But, the wider-outlook is what makes gold a good investment for the long-run. Presidents come and go, but their impact takes time to unfold and in the meantime there are decisions, trades, wars and elections going on across the world that also feed into the long-term gold trade.

Not too mention the looming milestone of a bankrupt America hitting the $20 trillion national debt mark in the coming weeks.

Gold as Druckenmiller alluded to, is a currency. But unlike sovereign currencies, it holds its value and does not rely on outside sources to maintain its value.

We’re starting to sound like broken records here but we strongly believe that the uncertainty and unpredictability that exists across much of the geopolitical sphere, but is exacerbated by Trump, makes being long-gold right now, an entirely logical and prudent decision. Providing it is owned in non digital, website, technology dependent formats of actual gold coins and bars that you can sell to many providers and take delivery with a phone call or a visit.

Gold and Silver Bullion – News and Commentary

Germany brings its gold stash home sooner than planned (CNBC.com)

Gold futures end lower after five-session rise (MarketWatch.com)

Greek Two-Year Bond Yield Crosses 10% Amid Creditor Dispute (Platts.com)

London wholesale gold market mulling UK-focused trade body: sources (Bloomberg.com)

Gold Stashed in Bag Shows Hurdles in Italy’s Tax-Evasion Fight (Bloomberg.com)

Lettuce and spinach shortage prompts supermarket rationing (IrishTimes.com)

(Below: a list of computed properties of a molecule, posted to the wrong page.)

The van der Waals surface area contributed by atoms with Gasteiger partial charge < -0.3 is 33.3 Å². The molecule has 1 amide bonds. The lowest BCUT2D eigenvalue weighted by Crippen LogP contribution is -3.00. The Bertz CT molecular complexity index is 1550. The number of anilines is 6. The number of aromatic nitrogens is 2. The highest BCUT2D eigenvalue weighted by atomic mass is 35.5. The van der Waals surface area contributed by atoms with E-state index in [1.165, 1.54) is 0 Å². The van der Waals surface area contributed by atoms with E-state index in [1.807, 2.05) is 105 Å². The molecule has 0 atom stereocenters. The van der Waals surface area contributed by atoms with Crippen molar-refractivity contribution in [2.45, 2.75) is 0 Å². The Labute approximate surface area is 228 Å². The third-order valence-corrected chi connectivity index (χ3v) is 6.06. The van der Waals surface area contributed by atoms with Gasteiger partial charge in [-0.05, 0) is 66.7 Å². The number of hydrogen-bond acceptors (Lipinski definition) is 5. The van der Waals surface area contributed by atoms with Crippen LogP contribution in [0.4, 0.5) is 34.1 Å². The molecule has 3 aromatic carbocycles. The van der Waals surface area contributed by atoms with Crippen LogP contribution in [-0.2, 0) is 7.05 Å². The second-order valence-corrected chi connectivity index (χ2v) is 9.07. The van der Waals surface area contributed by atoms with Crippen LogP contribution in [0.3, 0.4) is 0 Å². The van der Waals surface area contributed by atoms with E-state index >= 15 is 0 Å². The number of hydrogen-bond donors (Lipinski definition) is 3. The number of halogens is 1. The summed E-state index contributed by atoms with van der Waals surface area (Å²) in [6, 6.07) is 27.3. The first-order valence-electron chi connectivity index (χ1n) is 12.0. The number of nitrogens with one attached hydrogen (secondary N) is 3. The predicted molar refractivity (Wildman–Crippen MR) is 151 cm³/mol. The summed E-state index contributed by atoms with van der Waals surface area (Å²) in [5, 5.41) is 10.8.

Look out: Gold and bonds are sending a signal reminiscent of 1987 and 1973 market crashes (CNBC.com)

“Savers will seek to escape financial assets and shift to gold” – Dalio (ValueWalk.com)

Fear in a time of Trump: How Wall Street thinks about risk (MarketWatch.com)

Treat others as you would have them treat you (SalientPartners.com)

Death Of The Petrodollar – Oil, Gold in Yuan – Williams (ZeroHedge.com)

7RealRisksBlogBanner

Gold Prices (LBMA AM)

10 Feb: USD 1,225.75, GBP 980.23 & EUR 1,151.35 per ounce
09 Feb: USD 1,241.75, GBP 988.18 & EUR 1,161.04 per ounce
08 Feb: USD 1,235.60, GBP 989.47 & EUR 1,160.10 per ounce
07 Feb: USD 1,231.00, GBP 995.14 & EUR 1,154.43 per ounce
06 Feb: USD 1,221.85, GBP 978.34 & EUR 1,138.15 per ounce
03 Feb: USD 1,214.05, GBP 970.93 & EUR 1,128.99 per ounce
02 Feb: USD 1,224.05, GBP 966.14 & EUR 1,131.88 per ounce
01 Feb: USD 1,210.00, GBP 960.01 & EUR 1,122.03 per ounce

Silver Prices (LBMA)

10 Feb: USD 17.62, GBP 14.15 & EUR 16.55 per ounce